had been made up of several cycles of advance and retreat of ice sheets
not a uniform Ice Age but a series of ice ages.
| Some geologists denied the whole idea, arguing
that every glaciation had been regional, a mere local variation while
"the mean climate of the world has been fairly constant."(3)
But most accepted the evidence that the Earth's northern latitudes,
at least, had repeatedly cooled and warmed as a whole. The global
climate could change rapidly that is, over the course of only
a few tens of thousands of years. Probably the ice could come again.
That gave no cause to worry, for it surely lay many thousands of years
in the future.
| A very few meteorologists
speculated about possibilities for more rapid change, perhaps even
the sudden onset of an ice age. The Earth's climate system might be
in an unstable equilibrium, W.J. Humphreys warned in 1932. Although
another ice age might not happen for millions of years, "we are not
wholly safe from such a world catastrophe."(4)
The respected climate expert C.E.P. Brooks offered the worst scenario.
He suggested that a slight change of conditions might set off a self-sustaining
shift between climate states. Suppose, he said, some random decrease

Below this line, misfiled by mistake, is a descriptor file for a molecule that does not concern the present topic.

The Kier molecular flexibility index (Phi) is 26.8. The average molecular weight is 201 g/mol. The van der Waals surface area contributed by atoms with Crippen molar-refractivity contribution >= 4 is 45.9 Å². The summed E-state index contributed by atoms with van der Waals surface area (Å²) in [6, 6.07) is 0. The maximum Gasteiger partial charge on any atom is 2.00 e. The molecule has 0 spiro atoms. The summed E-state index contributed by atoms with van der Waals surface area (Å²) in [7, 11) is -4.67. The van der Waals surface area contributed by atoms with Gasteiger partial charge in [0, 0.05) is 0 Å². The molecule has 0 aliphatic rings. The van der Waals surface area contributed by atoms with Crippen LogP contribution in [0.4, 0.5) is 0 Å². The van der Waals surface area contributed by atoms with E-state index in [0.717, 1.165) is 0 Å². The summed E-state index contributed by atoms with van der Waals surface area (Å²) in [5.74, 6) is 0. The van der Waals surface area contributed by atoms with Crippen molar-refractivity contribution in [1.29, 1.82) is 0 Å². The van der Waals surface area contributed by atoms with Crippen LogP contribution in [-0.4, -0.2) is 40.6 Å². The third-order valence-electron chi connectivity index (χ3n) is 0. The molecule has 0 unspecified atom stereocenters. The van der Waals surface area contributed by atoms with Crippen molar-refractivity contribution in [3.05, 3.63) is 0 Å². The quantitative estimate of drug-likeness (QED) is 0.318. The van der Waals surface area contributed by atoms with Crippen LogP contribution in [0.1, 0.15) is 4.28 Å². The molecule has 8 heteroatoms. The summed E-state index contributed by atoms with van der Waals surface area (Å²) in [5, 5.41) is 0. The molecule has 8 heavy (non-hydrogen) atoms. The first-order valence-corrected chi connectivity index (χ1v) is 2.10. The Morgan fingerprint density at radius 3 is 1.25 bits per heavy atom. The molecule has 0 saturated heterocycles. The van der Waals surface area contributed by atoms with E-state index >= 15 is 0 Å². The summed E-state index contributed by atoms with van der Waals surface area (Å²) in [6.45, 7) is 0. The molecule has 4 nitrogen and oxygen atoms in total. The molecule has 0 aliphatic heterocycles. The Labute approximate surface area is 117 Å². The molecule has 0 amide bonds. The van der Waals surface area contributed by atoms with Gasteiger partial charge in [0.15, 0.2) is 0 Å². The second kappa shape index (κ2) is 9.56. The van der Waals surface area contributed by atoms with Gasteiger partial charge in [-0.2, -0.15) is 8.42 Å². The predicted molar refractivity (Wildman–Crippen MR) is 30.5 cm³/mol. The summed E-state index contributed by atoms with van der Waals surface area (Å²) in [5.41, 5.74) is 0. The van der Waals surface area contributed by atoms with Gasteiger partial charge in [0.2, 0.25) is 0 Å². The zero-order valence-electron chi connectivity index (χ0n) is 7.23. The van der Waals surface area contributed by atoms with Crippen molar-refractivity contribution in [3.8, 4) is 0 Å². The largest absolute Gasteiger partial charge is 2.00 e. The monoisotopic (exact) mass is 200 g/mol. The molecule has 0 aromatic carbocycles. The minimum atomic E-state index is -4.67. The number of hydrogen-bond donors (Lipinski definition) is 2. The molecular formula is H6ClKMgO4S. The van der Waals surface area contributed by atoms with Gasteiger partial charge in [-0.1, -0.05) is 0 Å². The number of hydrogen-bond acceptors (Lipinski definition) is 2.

of snow cover in northern latitudes exposed dark ground. Then the
ground would absorb more sunlight, which would warm the air, which
would melt still more snow: a vicious feedback cycle. An abrupt and
catastrophic rise of tens of degrees was conceivable, "perhaps in
the course of a single season."(5) Run the cycle backward, and an ice age might suddenly descend.
| Most scientists dismissed Brooks's speculations
as preposterous. Talk of sudden change was liable to remind them of
notions popularized by religious fundamentalists, who had confronted
the scientific community in open conflict for generations. Believers
in the literal truth of the Bible insisted that the Earth was only
a few thousand years old, and defended their faith by claiming that
ice sheets could form and disintegrate in mere decades. Hadn't mammoths
been discovered as intact mummies with grass in their stomachs, evidently
frozen in a shockingly abrupt change of climate? Scientists scorned
such notions. Among other arguments, they pointed out that ice sheets
kilometers thick must require at least several thousand years to build
up or melt away. The physics of ice, at least, was simple and undeniable.
| The conviction that climate changed only slowly was not affected
by the detailed climate records that oceanographers recovered, with
increasing frequency from the 1920s through the 1950s, from layers
of silt and clay pulled up from the ocean floor. Analysis showed no
changes in less than several thousand years. The scientists failed
to notice that most cores drilled from the seabed could not in fact
record a rapid change. For in many places the mud was constantly stirred